It will thus be been that this section lays down two things First, when a person remarries after the commencement of the Hindu Marriage Act, 1955, if on the date of the marriage he or she has a spouse living of the earlier marriage, such marriage is void; and secondly, the provisions of Section 494 and 495, Indian Penal Code, 1860, shall apply accordingly to such marriages. Under the prior Hindu law, Polyandry was unlawful but polygamy was lawful. The Hindu Marriage Act, 1955, now enforces monogamy.
Ingredients of Section 495 –
1. First marriage must be a valid marriage – The prior marriage must be in accordance with conditions of valid marriage which includes there must be proper solemnization of marriage and conditions for Hindu marriage must be satisfied.
2. The person to whom the accused was married was alive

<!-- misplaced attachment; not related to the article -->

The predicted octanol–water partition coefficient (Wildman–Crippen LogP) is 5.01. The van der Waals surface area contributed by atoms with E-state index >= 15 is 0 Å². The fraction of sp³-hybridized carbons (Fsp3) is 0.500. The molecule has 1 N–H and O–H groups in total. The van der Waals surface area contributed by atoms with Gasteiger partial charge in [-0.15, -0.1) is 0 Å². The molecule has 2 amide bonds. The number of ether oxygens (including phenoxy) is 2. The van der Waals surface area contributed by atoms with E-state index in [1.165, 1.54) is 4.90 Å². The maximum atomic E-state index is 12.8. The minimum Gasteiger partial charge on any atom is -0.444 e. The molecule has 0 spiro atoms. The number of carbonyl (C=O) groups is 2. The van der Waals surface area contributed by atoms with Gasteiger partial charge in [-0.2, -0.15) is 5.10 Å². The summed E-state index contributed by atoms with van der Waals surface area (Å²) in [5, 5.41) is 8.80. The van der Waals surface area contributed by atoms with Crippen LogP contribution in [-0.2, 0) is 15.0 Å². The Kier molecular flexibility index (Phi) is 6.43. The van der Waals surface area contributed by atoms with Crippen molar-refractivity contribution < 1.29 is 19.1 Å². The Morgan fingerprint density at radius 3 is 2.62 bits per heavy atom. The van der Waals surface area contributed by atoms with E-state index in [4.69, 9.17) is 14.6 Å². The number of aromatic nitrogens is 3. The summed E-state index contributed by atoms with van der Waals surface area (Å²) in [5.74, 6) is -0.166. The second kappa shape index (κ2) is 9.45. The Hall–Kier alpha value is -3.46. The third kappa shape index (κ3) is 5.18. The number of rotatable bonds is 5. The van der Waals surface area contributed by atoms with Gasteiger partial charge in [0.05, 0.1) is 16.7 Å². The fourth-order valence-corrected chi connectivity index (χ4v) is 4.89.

3. The accused married another person;
4. The accused when marrying the second time concealed from the person whom the accused married the fact of the first marriage.[i]
If A marries B, a person within prohibited degrees of affinity, and during B’s lifetime marries C, A has not committed bigamy. In order that an offence of bigamy can be committed, there must be at the time of the second ceremony of marriage a previous valid subsisting marriage.
Landmark case laws
Sarla Mudgal Union of India[ii]–
The Supreme Court held that the second marriage of a Hindu husband after embracing Islam is violative of justice, equity and good conscience. Such marriage would also be void and attract the provision of the Section 494.
Lily Thomas Union of India[iii]